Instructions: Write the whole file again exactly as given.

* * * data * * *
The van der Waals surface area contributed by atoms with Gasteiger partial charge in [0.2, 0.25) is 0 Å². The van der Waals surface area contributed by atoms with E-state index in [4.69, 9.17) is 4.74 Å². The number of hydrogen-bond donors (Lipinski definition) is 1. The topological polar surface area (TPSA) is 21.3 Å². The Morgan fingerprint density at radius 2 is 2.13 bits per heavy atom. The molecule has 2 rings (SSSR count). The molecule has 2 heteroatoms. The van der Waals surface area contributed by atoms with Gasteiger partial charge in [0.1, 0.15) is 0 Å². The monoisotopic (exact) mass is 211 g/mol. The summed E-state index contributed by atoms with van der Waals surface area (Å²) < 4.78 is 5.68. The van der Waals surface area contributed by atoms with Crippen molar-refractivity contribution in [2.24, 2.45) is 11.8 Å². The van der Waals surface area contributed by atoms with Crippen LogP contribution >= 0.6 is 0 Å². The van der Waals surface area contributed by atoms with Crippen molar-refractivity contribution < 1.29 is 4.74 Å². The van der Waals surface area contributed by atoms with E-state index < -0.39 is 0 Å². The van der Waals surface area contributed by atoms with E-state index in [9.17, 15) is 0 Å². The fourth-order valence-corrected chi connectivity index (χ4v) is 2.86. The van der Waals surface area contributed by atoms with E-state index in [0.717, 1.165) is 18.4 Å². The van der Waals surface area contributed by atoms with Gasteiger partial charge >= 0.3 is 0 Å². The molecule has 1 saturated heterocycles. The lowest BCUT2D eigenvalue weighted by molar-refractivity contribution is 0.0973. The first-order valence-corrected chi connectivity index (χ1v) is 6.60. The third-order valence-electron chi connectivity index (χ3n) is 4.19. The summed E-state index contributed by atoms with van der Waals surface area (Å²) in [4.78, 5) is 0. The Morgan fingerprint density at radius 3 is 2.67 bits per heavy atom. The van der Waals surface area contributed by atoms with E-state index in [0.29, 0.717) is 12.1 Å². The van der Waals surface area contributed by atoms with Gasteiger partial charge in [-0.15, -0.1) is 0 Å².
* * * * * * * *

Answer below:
The van der Waals surface area contributed by atoms with Gasteiger partial charge in [0.2, 0.25) is 0 Å². The van der Waals surface area contributed by atoms with E-state index in [4.69, 9.17) is 4.74 Å². The number of hydrogen-bond donors (Lipinski definition) is 1. The topological polar surface area (TPSA) is 21.3 Å². The Morgan fingerprint density at radius 2 is 2.13 bits per heavy atom. The molecule has 2 rings (SSSR count). The molecule has 2 heteroatoms. The van der Waals surface area contributed by atoms with Gasteiger partial charge in [0.1, 0.15) is 0 Å². The monoisotopic (exact) mass is 211 g/mol. The summed E-state index contributed by atoms with van der Waals surface area (Å²) < 4.78 is 5.68. The van der Waals surface area contributed by atoms with Crippen molar-refractivity contribution in [2.24, 2.45) is 11.8 Å². The van der Waals surface area contributed by atoms with Crippen LogP contribution >= 0.6 is 0 Å². The van der Waals surface area contributed by atoms with Crippen molar-refractivity contribution < 1.29 is 4.74 Å². The van der Waals surface area contributed by atoms with E-state index < -0.39 is 0 Å². The van der Waals surface area contributed by atoms with E-state index in [9.17, 15) is 0 Å². The fourth-order valence-corrected chi connectivity index (χ4v) is 2.86. The van der Waals surface area contributed by atoms with E-state index in [0.717, 1.165) is 18.4 Å². The van der Waals surface area contributed by atoms with Gasteiger partial charge >= 0.3 is 0 Å². The molecule has 1 saturated heterocycles. The lowest BCUT2D eigenvalue weighted by molar-refractivity contribution is 0.0973. The first-order valence-corrected chi connectivity index (χ1v) is 6.60. The third-order valence-electron chi connectivity index (χ3n) is 4.19. The summed E-state index contributed by atoms with van der Waals surface area (Å²) in [4.78, 5) is 0. The Morgan fingerprint density at radius 3 is 2.67 bits per heavy atom. The van der Waals surface area contributed by atoms with E-state index in [0.29, 0.717) is 12.1 Å². The van der Waals surface area contributed by atoms with Gasteiger partial charge in [-0.15, -0.1) is 0 Å².